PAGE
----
Yeshiva University
Yeshiva UniversityiStock

A New York appeals court has ruled that Yeshiva University must formally recognize an LGBTQ student group, rejecting the Jewish school's claims that doing so would violate its religious rights and values, Reuters reported.

The ruling by the Appellate Division in Manhattan was handed down on Thursday, according to the report.

The court upheld a judge's ruling that the school did not qualify as a "religious corporation," which would exempt it from prohibitions against discrimination by a place or provider of public accommodation under the New York City Human Rights Law.

That law bans discrimination on the basis of sexual orientation, religion, race, gender, age, national origin and some other factors.

The unanimous four-judge panel also said requiring Yeshiva University to recognize the club, YU Pride Alliance, did not violate its rights under the US Constitution's First Amendment to the free exercise of religion, saying the law was "neutral and generally applicable."

In June, the New York County Supreme Court ruled that Yeshiva University must recognize YU Pride Alliance.

In September, the Supreme Court ruled that Yeshiva University is required for the time being to officially recognize YU Pride Alliance.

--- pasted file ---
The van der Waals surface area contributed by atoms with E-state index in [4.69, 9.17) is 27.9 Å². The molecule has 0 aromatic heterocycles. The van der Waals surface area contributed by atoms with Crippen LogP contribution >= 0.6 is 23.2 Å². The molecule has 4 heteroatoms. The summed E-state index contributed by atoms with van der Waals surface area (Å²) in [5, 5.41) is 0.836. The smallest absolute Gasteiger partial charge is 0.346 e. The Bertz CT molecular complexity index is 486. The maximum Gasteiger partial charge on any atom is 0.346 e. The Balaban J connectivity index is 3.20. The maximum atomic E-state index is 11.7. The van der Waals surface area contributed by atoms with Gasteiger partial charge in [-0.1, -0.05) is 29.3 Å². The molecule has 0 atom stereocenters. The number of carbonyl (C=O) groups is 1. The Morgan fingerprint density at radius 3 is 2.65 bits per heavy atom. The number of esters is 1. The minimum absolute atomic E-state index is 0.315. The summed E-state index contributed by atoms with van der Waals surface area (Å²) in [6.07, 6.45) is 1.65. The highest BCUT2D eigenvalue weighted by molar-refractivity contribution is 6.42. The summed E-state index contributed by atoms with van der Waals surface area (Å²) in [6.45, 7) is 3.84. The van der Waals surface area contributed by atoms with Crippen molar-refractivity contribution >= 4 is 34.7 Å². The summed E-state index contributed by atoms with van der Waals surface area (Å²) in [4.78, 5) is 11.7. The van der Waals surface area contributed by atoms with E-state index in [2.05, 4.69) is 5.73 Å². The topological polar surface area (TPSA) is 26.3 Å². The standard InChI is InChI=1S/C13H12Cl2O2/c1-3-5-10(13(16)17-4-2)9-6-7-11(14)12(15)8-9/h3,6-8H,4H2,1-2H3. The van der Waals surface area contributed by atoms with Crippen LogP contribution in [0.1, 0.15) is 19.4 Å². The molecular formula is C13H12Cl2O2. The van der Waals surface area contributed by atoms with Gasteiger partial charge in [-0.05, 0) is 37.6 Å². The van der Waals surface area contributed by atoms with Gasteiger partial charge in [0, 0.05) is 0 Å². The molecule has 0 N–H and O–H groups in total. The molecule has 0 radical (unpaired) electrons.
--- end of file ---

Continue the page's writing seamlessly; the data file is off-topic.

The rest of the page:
The sides then agreed to delay the club’s recognition while the school filed another appeal.

In October, Yeshiva University announced the creation of a new LGBTQ student group, the Kol Yisrael Areivim Club, which would provide a space for LGBTQ students at the Jewish university to support one another “within the Torah framework”.

The YU Pride Alliance rejected the move, calling the Kol Yisrael Areivim Club’s launch a “desperate stunt” by Yeshiva University officials to distract from calls for change from donors, alumni, faculty and the broader community. The group said the new club is a “sham” because it was not formed or led by students and does not have any members.

Responding to Thursday’s ruling, Katie Rosenfeld, a lawyer for YU Pride Alliance, said in a statement the ruling affirmed that the school "cannot discriminate against its LGBTQ+ students by continuing its refusal to recognize the YU Pride Alliance."

Yeshiva University said it would "continue on appeal to defend against the claim that we are not a religious institution."

(Israel National News' North American desk is keeping you updated until the start of Shabbat in New York. The time posted automatically on all Israel National News articles, however, is Israeli time.)